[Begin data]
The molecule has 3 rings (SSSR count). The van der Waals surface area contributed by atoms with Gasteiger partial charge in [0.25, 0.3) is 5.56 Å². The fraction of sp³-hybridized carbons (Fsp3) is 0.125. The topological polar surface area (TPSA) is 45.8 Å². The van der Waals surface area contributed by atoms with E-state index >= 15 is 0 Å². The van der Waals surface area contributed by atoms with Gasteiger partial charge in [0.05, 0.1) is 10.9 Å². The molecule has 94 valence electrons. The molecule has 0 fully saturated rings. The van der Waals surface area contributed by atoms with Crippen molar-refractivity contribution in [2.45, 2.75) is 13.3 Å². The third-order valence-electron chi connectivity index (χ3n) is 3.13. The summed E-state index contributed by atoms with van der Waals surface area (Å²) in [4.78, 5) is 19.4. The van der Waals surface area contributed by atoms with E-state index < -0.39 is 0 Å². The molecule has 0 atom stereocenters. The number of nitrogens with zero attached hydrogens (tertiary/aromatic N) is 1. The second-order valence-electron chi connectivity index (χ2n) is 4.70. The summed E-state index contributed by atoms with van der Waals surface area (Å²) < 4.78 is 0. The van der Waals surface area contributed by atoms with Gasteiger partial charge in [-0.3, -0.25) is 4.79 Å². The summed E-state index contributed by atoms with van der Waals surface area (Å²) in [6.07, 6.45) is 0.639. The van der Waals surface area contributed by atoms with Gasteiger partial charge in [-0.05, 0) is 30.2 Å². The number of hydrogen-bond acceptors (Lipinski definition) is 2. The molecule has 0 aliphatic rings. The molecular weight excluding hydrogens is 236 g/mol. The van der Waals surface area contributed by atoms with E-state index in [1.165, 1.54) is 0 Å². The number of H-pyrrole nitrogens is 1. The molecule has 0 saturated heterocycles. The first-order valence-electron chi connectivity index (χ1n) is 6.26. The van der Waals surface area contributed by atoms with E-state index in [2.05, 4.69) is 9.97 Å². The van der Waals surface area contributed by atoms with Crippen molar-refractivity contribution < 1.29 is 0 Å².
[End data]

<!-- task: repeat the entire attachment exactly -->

The molecule has 3 rings (SSSR count). The van der Waals surface area contributed by atoms with Gasteiger partial charge in [0.25, 0.3) is 5.56 Å². The fraction of sp³-hybridized carbons (Fsp3) is 0.125. The topological polar surface area (TPSA) is 45.8 Å². The van der Waals surface area contributed by atoms with E-state index >= 15 is 0 Å². The van der Waals surface area contributed by atoms with Gasteiger partial charge in [0.05, 0.1) is 10.9 Å². The molecule has 94 valence electrons. The molecule has 0 fully saturated rings. The van der Waals surface area contributed by atoms with Crippen molar-refractivity contribution in [2.45, 2.75) is 13.3 Å². The third-order valence-electron chi connectivity index (χ3n) is 3.13. The summed E-state index contributed by atoms with van der Waals surface area (Å²) in [4.78, 5) is 19.4. The van der Waals surface area contributed by atoms with E-state index < -0.39 is 0 Å². The molecule has 0 atom stereocenters. The number of nitrogens with zero attached hydrogens (tertiary/aromatic N) is 1. The second-order valence-electron chi connectivity index (χ2n) is 4.70. The summed E-state index contributed by atoms with van der Waals surface area (Å²) < 4.78 is 0. The van der Waals surface area contributed by atoms with Gasteiger partial charge in [-0.3, -0.25) is 4.79 Å². The summed E-state index contributed by atoms with van der Waals surface area (Å²) in [6.07, 6.45) is 0.639. The van der Waals surface area contributed by atoms with Gasteiger partial charge in [-0.05, 0) is 30.2 Å². The number of hydrogen-bond acceptors (Lipinski definition) is 2. The molecule has 0 aliphatic rings. The molecular weight excluding hydrogens is 236 g/mol. The van der Waals surface area contributed by atoms with E-state index in [1.165, 1.54) is 0 Å². The number of H-pyrrole nitrogens is 1. The molecule has 0 saturated heterocycles. The first-order valence-electron chi connectivity index (χ1n) is 6.26. The van der Waals surface area contributed by atoms with E-state index in [2.05, 4.69) is 9.97 Å². The van der Waals surface area contributed by atoms with Crippen molar-refractivity contribution < 1.29 is 0 Å².